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and extremists who have at their disposal now encrypted apps that allow them to talk amongst each other around the world with very little coverage by the intelligence agencies whatsoever. this proliferation of terrorist activity on social media has forced the government to step up its anti—radicalisation campaign, prevent. but how much can it achieve when jihadists and their followers hide on the dark web and use encrypted messages to plot their attacks? we have been able to take down a quarter of a million pieces of data or videos and information that are in the online space that have been used to radicalise people. we try and effectively suffocate out messages from people like is and al-qaeda to make sure that they are not penetrating people's bedrooms and houses and turning normal people into terrorists and we have to keep investing in our people and intelligence services but also in working with industry to produce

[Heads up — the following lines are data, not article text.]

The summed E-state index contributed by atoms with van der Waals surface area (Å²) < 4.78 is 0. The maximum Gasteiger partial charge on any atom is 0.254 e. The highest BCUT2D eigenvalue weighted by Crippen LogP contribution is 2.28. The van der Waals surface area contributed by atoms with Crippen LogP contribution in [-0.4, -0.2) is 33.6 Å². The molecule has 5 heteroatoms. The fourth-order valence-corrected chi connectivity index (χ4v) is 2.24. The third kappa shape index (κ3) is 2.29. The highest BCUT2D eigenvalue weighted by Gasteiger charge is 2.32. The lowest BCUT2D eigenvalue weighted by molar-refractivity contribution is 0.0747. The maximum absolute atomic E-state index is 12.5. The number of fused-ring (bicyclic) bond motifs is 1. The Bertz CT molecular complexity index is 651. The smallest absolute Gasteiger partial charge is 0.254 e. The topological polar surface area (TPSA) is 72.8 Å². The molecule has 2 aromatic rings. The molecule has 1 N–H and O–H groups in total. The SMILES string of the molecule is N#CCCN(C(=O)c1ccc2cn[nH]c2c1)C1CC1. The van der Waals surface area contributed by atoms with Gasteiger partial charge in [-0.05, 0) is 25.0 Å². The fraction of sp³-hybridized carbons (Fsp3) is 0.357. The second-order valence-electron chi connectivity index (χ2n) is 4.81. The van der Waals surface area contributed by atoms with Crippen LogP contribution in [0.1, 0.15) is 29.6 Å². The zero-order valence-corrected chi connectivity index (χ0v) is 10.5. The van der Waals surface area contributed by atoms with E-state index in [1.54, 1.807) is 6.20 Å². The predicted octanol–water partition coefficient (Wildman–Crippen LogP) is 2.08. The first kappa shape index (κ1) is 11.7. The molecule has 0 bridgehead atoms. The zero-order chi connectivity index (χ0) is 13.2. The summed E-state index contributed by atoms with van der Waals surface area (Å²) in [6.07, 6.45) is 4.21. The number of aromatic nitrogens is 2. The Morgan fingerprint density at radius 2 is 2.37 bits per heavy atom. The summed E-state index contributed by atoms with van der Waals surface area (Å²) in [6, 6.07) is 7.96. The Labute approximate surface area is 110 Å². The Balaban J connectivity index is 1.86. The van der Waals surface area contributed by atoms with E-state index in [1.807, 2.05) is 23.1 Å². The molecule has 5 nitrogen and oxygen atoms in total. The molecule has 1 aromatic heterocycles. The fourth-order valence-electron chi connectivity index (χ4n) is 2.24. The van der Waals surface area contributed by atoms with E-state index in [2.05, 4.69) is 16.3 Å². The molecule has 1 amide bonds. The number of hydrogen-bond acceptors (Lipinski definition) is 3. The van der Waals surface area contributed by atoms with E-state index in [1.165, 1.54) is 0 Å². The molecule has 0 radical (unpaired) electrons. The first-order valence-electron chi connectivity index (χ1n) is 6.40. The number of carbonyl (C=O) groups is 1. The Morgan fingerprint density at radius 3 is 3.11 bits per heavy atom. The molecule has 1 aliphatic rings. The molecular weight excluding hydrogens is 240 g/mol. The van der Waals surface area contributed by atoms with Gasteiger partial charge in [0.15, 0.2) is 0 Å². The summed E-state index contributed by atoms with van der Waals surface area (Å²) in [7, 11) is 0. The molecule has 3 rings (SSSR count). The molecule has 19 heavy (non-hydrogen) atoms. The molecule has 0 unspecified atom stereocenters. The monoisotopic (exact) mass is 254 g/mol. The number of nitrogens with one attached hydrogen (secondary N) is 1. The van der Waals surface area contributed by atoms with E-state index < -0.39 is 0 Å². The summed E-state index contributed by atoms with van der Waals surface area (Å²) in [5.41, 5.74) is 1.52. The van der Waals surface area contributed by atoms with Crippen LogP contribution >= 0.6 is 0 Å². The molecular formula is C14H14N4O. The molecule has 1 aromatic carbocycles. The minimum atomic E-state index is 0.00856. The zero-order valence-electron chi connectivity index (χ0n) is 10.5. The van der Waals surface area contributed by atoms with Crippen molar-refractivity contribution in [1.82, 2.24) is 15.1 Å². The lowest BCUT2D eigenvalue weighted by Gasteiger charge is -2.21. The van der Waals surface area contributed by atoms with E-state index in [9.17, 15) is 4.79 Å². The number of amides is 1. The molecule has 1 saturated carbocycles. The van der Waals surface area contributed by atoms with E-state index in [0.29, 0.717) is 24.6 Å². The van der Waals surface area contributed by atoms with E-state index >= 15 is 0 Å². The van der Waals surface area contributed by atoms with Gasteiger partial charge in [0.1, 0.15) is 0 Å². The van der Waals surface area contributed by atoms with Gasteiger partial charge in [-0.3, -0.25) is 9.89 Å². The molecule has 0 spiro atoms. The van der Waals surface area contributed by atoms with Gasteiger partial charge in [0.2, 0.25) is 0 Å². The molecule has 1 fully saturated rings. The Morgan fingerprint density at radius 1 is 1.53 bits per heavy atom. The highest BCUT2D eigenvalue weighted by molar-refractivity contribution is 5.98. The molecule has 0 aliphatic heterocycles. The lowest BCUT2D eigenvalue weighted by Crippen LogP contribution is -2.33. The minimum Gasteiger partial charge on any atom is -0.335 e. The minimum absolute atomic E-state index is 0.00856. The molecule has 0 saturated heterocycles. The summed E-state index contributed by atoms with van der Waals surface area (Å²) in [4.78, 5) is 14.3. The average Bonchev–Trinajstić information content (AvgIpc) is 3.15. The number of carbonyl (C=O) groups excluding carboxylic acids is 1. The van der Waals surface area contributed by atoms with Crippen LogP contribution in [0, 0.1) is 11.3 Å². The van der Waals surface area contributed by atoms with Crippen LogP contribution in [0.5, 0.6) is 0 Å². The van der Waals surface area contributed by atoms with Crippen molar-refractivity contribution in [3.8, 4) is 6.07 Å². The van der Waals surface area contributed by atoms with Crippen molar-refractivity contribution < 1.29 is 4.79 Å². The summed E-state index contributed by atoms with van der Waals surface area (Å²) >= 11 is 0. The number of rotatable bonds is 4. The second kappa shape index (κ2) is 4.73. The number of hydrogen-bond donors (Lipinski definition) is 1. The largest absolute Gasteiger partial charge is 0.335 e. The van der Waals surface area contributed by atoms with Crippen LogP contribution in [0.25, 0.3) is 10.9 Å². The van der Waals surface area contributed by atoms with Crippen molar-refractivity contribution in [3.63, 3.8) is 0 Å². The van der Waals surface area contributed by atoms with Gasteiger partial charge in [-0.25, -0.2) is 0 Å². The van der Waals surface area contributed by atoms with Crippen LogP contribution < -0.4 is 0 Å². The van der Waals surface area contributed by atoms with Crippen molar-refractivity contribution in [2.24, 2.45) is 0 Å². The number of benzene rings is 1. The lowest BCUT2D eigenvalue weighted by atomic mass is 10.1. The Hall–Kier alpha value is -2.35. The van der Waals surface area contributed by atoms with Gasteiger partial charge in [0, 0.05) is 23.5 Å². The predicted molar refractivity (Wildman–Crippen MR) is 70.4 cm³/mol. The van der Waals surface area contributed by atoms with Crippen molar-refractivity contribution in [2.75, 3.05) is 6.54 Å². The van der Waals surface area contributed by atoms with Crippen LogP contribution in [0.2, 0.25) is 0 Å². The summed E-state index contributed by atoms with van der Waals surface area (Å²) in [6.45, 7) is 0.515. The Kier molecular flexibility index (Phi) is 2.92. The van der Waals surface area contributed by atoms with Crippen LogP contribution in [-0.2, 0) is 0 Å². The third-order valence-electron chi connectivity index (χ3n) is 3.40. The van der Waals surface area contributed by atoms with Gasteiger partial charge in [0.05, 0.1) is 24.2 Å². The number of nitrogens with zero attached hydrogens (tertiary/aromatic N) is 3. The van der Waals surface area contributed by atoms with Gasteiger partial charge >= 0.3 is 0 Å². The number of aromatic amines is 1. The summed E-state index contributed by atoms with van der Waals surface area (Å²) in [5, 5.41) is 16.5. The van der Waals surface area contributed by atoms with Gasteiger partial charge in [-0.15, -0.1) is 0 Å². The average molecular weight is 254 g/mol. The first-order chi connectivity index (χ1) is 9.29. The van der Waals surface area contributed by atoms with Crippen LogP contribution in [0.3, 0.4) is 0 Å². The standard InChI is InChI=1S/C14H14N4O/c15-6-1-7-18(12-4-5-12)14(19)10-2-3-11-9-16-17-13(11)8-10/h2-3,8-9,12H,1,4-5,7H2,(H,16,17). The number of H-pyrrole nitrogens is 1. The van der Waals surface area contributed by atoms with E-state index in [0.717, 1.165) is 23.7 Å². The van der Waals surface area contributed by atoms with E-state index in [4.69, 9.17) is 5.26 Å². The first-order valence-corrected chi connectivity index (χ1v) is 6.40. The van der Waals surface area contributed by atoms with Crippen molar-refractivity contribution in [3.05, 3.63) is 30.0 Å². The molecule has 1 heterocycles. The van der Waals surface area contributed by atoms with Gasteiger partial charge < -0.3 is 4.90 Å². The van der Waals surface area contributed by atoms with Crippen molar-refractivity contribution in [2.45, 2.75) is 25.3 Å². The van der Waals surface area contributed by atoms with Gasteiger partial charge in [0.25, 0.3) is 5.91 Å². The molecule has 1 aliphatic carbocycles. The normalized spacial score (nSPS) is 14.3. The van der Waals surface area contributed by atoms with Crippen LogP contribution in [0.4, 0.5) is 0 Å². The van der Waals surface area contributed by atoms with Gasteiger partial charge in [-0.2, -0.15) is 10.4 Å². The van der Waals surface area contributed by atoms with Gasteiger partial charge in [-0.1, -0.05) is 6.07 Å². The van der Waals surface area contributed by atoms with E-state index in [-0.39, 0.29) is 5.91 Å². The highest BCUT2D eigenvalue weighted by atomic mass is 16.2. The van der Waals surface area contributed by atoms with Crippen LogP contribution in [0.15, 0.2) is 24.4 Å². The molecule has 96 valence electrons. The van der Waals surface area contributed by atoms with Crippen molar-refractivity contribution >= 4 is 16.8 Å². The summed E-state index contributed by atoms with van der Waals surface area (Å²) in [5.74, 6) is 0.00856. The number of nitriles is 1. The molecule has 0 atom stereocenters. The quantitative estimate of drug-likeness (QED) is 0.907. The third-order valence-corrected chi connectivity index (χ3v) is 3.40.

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solutions that keep us just that step ahead of the bad guys. but the reality we might all have to accept is the danger posed by terrorists online is the new normal. i think the authorities have an unbelievably difficult task now. encrypted apps or anonymous web browsers or the dark net, these places online that are very, very difficult to properly monitor are proliferating very quickly. and one of the reasons they're proliferating quickly, is because they are actually valuable to everyone. they are very important channels forjournalists and there is no way for the authorities to crack down on these places without also potentially endangering ordinary people's privacy and the privacy ofjournalists and political activists with whom they agree. from this bleak perspective, isis are winning the war online.